Wednesday, July 11, 2007

Not the Right Lines

In those far off days when Britannia had a few ships, she ruled the waves and, with a good many miles of track, the railways of the world into the bargain. India alone had over 20,000 miles of imperially run trains.
Visiting the UK last week I was struck by the number of railways companies in operation, some with odd names such as C2C and others whose names defy history, such as First Great Western. The first Great Western was, of course, that of Isambard Kingdom Brunel who must be spinning in his grave at the fate of his magnificent line to the West country. The rejection of his vastly superior seven foot gauge in favour of the four foot eight and a half inches of his contemporaries (because it was the distance between the wheels of m'lord's carriage) was bad enough, but applying the name to the current service is probably actionable.
However, my week in London was pretty uneventful. Nobody tried to blow me up and I was fortunate in that I did not have to attend the concert to save the planet. A good many did and undoubtedly they all walked to Wembley to avoid leaving their carbon hoof prints.
A tube train did fall of the rails due to the maintenance men failing to realise that odd bits of junk left lying about were likely to cause this, and the contractors have now issued a memo to their staff to try and avoid doing this.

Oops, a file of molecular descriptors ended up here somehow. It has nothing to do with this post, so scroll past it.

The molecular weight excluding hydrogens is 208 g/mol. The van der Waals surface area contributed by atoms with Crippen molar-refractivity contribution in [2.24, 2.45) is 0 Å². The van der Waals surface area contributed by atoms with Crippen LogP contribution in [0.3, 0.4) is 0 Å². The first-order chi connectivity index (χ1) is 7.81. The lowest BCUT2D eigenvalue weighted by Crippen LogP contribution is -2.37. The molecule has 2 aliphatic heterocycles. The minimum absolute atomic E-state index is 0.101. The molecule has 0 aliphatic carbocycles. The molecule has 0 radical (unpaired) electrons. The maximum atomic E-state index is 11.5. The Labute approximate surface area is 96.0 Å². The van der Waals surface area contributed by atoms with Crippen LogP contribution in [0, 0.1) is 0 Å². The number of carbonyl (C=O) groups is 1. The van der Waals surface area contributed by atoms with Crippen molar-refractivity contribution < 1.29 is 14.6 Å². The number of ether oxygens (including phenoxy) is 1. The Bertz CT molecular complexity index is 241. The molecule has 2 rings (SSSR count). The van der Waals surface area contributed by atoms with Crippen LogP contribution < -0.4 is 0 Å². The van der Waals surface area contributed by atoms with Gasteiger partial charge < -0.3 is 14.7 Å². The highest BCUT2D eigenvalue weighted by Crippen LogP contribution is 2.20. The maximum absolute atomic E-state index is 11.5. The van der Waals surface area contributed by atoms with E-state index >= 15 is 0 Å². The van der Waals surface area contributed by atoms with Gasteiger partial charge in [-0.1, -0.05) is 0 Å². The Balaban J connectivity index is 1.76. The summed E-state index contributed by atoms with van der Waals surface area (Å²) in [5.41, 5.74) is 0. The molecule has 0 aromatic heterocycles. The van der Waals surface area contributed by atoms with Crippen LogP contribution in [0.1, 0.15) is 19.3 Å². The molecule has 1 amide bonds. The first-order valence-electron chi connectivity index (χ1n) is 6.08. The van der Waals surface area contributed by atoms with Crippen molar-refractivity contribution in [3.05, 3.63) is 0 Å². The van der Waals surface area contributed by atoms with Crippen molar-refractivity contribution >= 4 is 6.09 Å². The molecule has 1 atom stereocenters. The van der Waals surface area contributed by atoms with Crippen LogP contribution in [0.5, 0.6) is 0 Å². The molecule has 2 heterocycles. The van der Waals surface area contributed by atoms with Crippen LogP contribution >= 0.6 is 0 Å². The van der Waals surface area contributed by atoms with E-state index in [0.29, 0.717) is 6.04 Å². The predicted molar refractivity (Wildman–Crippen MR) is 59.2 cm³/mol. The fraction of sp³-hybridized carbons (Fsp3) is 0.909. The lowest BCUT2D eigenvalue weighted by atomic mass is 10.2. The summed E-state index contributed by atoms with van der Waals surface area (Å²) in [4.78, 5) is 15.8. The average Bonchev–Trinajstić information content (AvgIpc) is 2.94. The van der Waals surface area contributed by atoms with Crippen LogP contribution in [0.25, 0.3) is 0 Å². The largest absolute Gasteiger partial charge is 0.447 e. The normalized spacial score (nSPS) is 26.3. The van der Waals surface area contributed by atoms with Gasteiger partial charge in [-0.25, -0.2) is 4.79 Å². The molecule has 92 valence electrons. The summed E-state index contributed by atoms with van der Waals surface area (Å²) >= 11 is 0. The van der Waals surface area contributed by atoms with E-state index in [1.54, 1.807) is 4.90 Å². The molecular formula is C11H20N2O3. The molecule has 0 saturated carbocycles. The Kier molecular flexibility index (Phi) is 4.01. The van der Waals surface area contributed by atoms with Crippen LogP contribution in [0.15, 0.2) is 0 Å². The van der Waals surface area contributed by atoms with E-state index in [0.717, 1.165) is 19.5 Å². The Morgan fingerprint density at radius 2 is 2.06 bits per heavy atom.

The newspapers rejoiced, for they were able to pull out their banner headlines, left in standing type for such occasions, such as 'Rail Horror' and 'Terror on the Tube.' In fact only a few people suffered minor injuries and the driver went home for a cup of tea and a lie down.
My curiosity was aroused on the question of safety on the rail network and so I turned to that handy compendium of pretty useless trivia, Whitaker's Almanack. My edition is for the year 1900 and I'm sure you all have a copy lying around, as would any self respecting household.
The turn of that century marked the end of the railway building frenzy that had improved the fortunes of the robber barons who made their money by investing in such enterprises.
No fewer than 38 separate companies were listed for 1899 and the almanac pointed out that safety was improving. Only 153 passengers had been rubbed out that year in train accidents.
So it is fair to say that the rate of fatalities has declined over the years, although the robber barons are still benefiting themselves at the expense of the traveller, apparently nowadays with the connivance of government.
For those seeking employment in the business, from Whitaker's I see that the dodgiest job is that of the Permanent Way Men who had 122 fatalities but even being a station master was not without risk. Three died on the the job that year.
Perhaps, as happened earlier, in the fullness of time, this present absurd rail system will evolve into a four company affair or, even better, become re-nationalised to provide a service to the taxpayer and not to line the pockets of the directors of the various companies.



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